11,000 residents of BES living below poverty line

One-third of the residents in the special municipali­ties Bonaire, Saba and St. Eusta­tius live below the poverty line. This was determined by research by the Dutch National Institute for Budget Information (Nibud) at the request of The Caribbean Nether­lands Social Minimum Committee.

On Friday, October 6, the Com­mittee presented their report to Dutch Minister for Poverty Policy, Participation and Pensions Carola Schouten and Caretaker State Sec­retary of Kingdom Relations Alex­andra van Huffelen. In this report, the Committee calls for a consider­able increase in minimum wage and social assistance.

Nibud’s research shows that around 11,000 persons in Bonaire, St. Eustatius and Saba (BES)live below the poverty line. “Against a population of around 30,000, that is a large number. Most of them have jobs but are poor all the same. When faced with adversity, they quickly sink through the bottom of existence resulting in all kinds of social problems”, says Committee Chairman Glenn Thodé.

Though the BES islands have been special municipalities of the Netherlands since 2010, there is no social minimum yet that ensures people can make ends meet and participate in society in a dignified man­ner. “Poverty is not normal, certainly not in a wealthy country like the Netherlands, of which these islands have been part of for 13 years. In recent years, the situation has only become worse. We must change this, and we can”, the chairman continues.

On Friday, October 6, Glenn Thode, Chairman of The Caribbean Netherlands Social Minimum Committee pre­sented the report A dignified existence: A social minimum that provides increasing prospects for self-reliance to Dutch Minister for Poverty Policy, Participation and Pensions Carola Schouten and Caretaker State Secretary of King­dom Relations Alexandra van Huffelen.

At the Committee’s request, the National Institute for Budget Information (Nibud) determined how much house­holds in Bonaire, St. Eustatius and Saba need in order to get by as an absolute minimum. The Committee emphasises that these islands are part of the country of the Nether­lands, and that the responsible government is in The Hague. “It should not matter where you live [in the Netherlands ­Ed.], but it does matter when it comes to your expenses,” says Thode at the presenta­tion of the report. Because of the islands’ small size and spe­cial economic circumstances, wages are lower than in the European part of the Nether­lands, while basic costs of liv­ing such as housing, transport, food and clothing are higher. For example, Nibud deter­mined that a single person living in a subsidised rental home in Bonaire needs at least US $1,517 for their monthly expenses. But since October 1, 2023, a single per­son can receive US $1,031 in social relief benefits, US $1,047 in pension benefits or US $1,236 in minimum wage. As a supplement, people on low incomes in the Caribbean Netherlands can also obtain an energy allowance of $108 USD per month.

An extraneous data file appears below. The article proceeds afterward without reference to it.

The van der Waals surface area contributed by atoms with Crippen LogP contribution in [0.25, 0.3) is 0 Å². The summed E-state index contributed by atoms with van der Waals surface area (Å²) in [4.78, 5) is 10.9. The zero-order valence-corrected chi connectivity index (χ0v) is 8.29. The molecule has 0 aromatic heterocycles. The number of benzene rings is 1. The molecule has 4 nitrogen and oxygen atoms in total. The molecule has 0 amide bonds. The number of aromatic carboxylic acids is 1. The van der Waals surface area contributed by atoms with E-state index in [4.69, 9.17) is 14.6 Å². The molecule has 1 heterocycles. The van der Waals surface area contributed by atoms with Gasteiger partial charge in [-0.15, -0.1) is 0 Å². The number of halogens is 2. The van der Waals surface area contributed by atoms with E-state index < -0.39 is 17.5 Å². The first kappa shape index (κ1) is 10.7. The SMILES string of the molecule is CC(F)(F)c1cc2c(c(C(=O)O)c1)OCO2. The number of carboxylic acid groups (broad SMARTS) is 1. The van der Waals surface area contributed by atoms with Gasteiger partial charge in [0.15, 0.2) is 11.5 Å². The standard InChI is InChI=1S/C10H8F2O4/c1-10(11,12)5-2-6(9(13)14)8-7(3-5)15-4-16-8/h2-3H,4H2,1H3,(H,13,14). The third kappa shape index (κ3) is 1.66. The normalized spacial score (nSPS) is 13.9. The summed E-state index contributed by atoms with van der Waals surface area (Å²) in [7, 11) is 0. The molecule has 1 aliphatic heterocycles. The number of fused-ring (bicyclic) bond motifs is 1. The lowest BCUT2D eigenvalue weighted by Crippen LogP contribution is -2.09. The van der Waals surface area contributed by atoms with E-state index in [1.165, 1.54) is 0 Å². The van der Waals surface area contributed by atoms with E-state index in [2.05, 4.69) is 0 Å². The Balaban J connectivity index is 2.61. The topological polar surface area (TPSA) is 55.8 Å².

Nevertheless, all three cases leave a significant gap between what is needed and what people have every month, meaning that both working people and non­working people face a consid­erable shortfall each month. In addition to these short­comings, there is a significant lack of social housing on the islands, which forces many people to rent homes on the — usually expensive — pri­vate market.

The Commission says to be pleased that the Dutch government will set aside 30 million euros next year to improve the purchasing power of the residents of Bonaire, St. Eustatius and Saba. Among other things, this money will go towards increasing social benefits in the Caribbean Netherlands in 2024.

But in its report, the Com­mission calls for extra mea­sures. Because the poverty issue in the Caribbean Neth­erlands primarily affects the working poor, measures must also be taken that will im­prove their position, explains the Commission in a press release. Examples include an increase in the statutory mini­mum wage, the reduction of particular costs and the in­troduction of means-tested allowances.

According to Thodé, the report’s findings show that there is enough room for a social minimum. “Poverty means that there is no basis for security. If we provide such a basis, it will automati­cally create the chance of a better future and a rise in prosperity; this is the same throughout the world.”

Though in absolute terms the problem is not extremely large — the population of the three islands is not even the size of an average Dutch provincial town — the solu­tion will require joint efforts from Dutch ministries such as Social Affairs and Em­ployment or the Interior and Kingdom Relations, but also of other departments, such as the Ministries of Finance, Housing,

Infrastructure and the Envi­ronment, and Economic Af­fairs and Climate Policy, as well as the authorities of the public entities of Bonaire, St. Eustatius and Saba. “What matters is the joint will to take steps”, he says. Because for the people on these is­lands, poverty “is a very seri­ous problem that needs to be solved quickly.”

The Daily Herald.

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